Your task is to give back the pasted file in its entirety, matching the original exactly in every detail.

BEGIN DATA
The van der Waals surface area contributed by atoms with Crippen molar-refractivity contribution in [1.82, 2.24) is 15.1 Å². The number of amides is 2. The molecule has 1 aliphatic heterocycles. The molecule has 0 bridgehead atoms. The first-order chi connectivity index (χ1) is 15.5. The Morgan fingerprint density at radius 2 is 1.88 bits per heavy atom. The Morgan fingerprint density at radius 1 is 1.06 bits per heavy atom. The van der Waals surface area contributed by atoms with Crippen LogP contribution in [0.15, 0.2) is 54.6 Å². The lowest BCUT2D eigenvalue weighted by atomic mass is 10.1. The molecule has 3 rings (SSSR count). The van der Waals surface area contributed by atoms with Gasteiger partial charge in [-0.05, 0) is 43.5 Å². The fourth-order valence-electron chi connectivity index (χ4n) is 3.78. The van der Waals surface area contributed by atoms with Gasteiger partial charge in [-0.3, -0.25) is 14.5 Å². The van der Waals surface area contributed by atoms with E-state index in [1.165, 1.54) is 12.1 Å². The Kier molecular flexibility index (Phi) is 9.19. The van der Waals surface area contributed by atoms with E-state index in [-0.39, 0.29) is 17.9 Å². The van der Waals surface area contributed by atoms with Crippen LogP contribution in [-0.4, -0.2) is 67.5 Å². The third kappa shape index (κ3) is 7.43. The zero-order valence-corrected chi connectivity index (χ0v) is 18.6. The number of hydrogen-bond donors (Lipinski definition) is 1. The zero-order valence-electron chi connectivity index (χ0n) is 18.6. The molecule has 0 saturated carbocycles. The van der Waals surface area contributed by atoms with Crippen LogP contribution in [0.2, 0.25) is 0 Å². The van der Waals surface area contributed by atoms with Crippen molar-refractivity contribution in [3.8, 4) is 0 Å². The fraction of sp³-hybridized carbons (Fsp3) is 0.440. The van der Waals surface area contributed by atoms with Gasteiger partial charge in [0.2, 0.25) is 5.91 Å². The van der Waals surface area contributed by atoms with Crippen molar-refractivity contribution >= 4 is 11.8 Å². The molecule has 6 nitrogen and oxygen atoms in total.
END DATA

The van der Waals surface area contributed by atoms with Crippen molar-refractivity contribution in [1.82, 2.24) is 15.1 Å². The number of amides is 2. The molecule has 1 aliphatic heterocycles. The molecule has 0 bridgehead atoms. The first-order chi connectivity index (χ1) is 15.5. The Morgan fingerprint density at radius 2 is 1.88 bits per heavy atom. The Morgan fingerprint density at radius 1 is 1.06 bits per heavy atom. The van der Waals surface area contributed by atoms with Crippen LogP contribution in [0.15, 0.2) is 54.6 Å². The lowest BCUT2D eigenvalue weighted by atomic mass is 10.1. The molecule has 3 rings (SSSR count). The van der Waals surface area contributed by atoms with Gasteiger partial charge in [-0.05, 0) is 43.5 Å². The fourth-order valence-electron chi connectivity index (χ4n) is 3.78. The van der Waals surface area contributed by atoms with Gasteiger partial charge in [-0.3, -0.25) is 14.5 Å². The van der Waals surface area contributed by atoms with E-state index in [1.165, 1.54) is 12.1 Å². The Kier molecular flexibility index (Phi) is 9.19. The van der Waals surface area contributed by atoms with E-state index in [-0.39, 0.29) is 17.9 Å². The van der Waals surface area contributed by atoms with Crippen LogP contribution in [-0.4, -0.2) is 67.5 Å². The third kappa shape index (κ3) is 7.43. The zero-order valence-corrected chi connectivity index (χ0v) is 18.6. The number of hydrogen-bond donors (Lipinski definition) is 1. The zero-order valence-electron chi connectivity index (χ0n) is 18.6. The molecule has 0 saturated carbocycles. The van der Waals surface area contributed by atoms with Crippen LogP contribution in [0.2, 0.25) is 0 Å². The van der Waals surface area contributed by atoms with Crippen molar-refractivity contribution in [3.8, 4) is 0 Å². The fraction of sp³-hybridized carbons (Fsp3) is 0.440. The van der Waals surface area contributed by atoms with Gasteiger partial charge in [0.2, 0.25) is 5.91 Å². The van der Waals surface area contributed by atoms with Crippen molar-refractivity contribution >= 4 is 11.8 Å². The molecule has 6 nitrogen and oxygen atoms in total.